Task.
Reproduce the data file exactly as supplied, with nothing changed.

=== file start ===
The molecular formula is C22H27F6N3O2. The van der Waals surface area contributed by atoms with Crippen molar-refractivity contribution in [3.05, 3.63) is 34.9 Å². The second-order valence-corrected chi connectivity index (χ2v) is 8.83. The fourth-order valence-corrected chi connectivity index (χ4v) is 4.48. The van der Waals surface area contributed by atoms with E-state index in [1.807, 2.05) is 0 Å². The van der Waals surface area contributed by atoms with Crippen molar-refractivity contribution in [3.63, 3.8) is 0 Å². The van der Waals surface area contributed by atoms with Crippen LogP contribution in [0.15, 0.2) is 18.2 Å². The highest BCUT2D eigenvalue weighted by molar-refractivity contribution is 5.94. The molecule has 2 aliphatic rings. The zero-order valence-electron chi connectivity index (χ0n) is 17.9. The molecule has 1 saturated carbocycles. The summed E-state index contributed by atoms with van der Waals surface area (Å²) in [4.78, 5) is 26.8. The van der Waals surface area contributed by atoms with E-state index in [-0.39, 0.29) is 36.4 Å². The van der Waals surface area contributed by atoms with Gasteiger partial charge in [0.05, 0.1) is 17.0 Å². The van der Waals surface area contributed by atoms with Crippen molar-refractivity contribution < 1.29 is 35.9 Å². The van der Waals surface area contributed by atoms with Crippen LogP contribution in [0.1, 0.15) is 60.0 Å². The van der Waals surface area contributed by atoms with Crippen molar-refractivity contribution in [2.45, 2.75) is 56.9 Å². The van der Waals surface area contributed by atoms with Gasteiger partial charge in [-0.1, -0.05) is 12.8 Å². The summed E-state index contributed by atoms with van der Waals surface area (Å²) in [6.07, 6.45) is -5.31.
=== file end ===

The molecular formula is C22H27F6N3O2. The van der Waals surface area contributed by atoms with Crippen molar-refractivity contribution in [3.05, 3.63) is 34.9 Å². The second-order valence-corrected chi connectivity index (χ2v) is 8.83. The fourth-order valence-corrected chi connectivity index (χ4v) is 4.48. The van der Waals surface area contributed by atoms with E-state index in [1.807, 2.05) is 0 Å². The van der Waals surface area contributed by atoms with Crippen molar-refractivity contribution in [3.63, 3.8) is 0 Å². The van der Waals surface area contributed by atoms with Crippen LogP contribution in [0.15, 0.2) is 18.2 Å². The highest BCUT2D eigenvalue weighted by molar-refractivity contribution is 5.94. The molecule has 2 aliphatic rings. The zero-order valence-electron chi connectivity index (χ0n) is 17.9. The molecule has 1 saturated carbocycles. The summed E-state index contributed by atoms with van der Waals surface area (Å²) in [4.78, 5) is 26.8. The van der Waals surface area contributed by atoms with E-state index in [-0.39, 0.29) is 36.4 Å². The van der Waals surface area contributed by atoms with Gasteiger partial charge in [0.05, 0.1) is 17.0 Å². The van der Waals surface area contributed by atoms with Crippen molar-refractivity contribution < 1.29 is 35.9 Å². The van der Waals surface area contributed by atoms with Crippen LogP contribution in [0.1, 0.15) is 60.0 Å². The van der Waals surface area contributed by atoms with Crippen molar-refractivity contribution in [2.45, 2.75) is 56.9 Å². The van der Waals surface area contributed by atoms with Gasteiger partial charge in [-0.1, -0.05) is 12.8 Å². The summed E-state index contributed by atoms with van der Waals surface area (Å²) in [6.07, 6.45) is -5.31.